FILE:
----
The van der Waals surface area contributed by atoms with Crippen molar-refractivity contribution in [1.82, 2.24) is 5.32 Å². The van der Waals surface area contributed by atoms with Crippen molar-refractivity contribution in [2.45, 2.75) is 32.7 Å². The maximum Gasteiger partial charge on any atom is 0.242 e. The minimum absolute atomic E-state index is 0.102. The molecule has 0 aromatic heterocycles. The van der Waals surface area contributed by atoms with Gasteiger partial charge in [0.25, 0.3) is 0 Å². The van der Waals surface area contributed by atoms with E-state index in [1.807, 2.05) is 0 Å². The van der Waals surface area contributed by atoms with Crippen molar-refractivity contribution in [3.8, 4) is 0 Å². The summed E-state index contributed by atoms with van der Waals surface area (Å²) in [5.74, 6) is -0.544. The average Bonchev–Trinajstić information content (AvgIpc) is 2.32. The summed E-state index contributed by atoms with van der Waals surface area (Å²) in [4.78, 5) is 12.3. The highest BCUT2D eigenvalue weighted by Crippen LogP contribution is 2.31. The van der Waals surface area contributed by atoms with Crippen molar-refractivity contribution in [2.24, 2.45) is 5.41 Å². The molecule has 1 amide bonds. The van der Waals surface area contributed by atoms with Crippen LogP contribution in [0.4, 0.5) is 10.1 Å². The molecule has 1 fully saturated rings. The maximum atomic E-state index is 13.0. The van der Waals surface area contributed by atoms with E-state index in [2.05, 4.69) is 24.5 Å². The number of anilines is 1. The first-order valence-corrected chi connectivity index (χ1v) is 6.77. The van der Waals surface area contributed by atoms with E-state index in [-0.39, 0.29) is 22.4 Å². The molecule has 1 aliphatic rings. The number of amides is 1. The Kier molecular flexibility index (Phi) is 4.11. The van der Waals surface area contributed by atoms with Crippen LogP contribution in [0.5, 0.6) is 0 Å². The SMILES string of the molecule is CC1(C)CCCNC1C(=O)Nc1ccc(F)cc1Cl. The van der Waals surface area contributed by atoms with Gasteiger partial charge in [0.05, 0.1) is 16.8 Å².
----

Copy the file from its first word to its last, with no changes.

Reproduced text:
The van der Waals surface area contributed by atoms with Crippen molar-refractivity contribution in [1.82, 2.24) is 5.32 Å². The van der Waals surface area contributed by atoms with Crippen molar-refractivity contribution in [2.45, 2.75) is 32.7 Å². The maximum Gasteiger partial charge on any atom is 0.242 e. The minimum absolute atomic E-state index is 0.102. The molecule has 0 aromatic heterocycles. The van der Waals surface area contributed by atoms with Gasteiger partial charge in [0.25, 0.3) is 0 Å². The van der Waals surface area contributed by atoms with E-state index in [1.807, 2.05) is 0 Å². The van der Waals surface area contributed by atoms with Crippen molar-refractivity contribution in [3.8, 4) is 0 Å². The summed E-state index contributed by atoms with van der Waals surface area (Å²) in [5.74, 6) is -0.544. The average Bonchev–Trinajstić information content (AvgIpc) is 2.32. The summed E-state index contributed by atoms with van der Waals surface area (Å²) in [4.78, 5) is 12.3. The highest BCUT2D eigenvalue weighted by Crippen LogP contribution is 2.31. The van der Waals surface area contributed by atoms with Crippen molar-refractivity contribution in [2.24, 2.45) is 5.41 Å². The molecule has 1 amide bonds. The van der Waals surface area contributed by atoms with Crippen LogP contribution in [0.4, 0.5) is 10.1 Å². The molecule has 1 fully saturated rings. The maximum atomic E-state index is 13.0. The van der Waals surface area contributed by atoms with E-state index in [2.05, 4.69) is 24.5 Å². The number of anilines is 1. The first-order valence-corrected chi connectivity index (χ1v) is 6.77. The van der Waals surface area contributed by atoms with E-state index in [-0.39, 0.29) is 22.4 Å². The molecule has 1 aliphatic rings. The number of amides is 1. The Kier molecular flexibility index (Phi) is 4.11. The van der Waals surface area contributed by atoms with Crippen LogP contribution in [0.5, 0.6) is 0 Å². The SMILES string of the molecule is CC1(C)CCCNC1C(=O)Nc1ccc(F)cc1Cl. The van der Waals surface area contributed by atoms with Gasteiger partial charge in [0.05, 0.1) is 16.8 Å².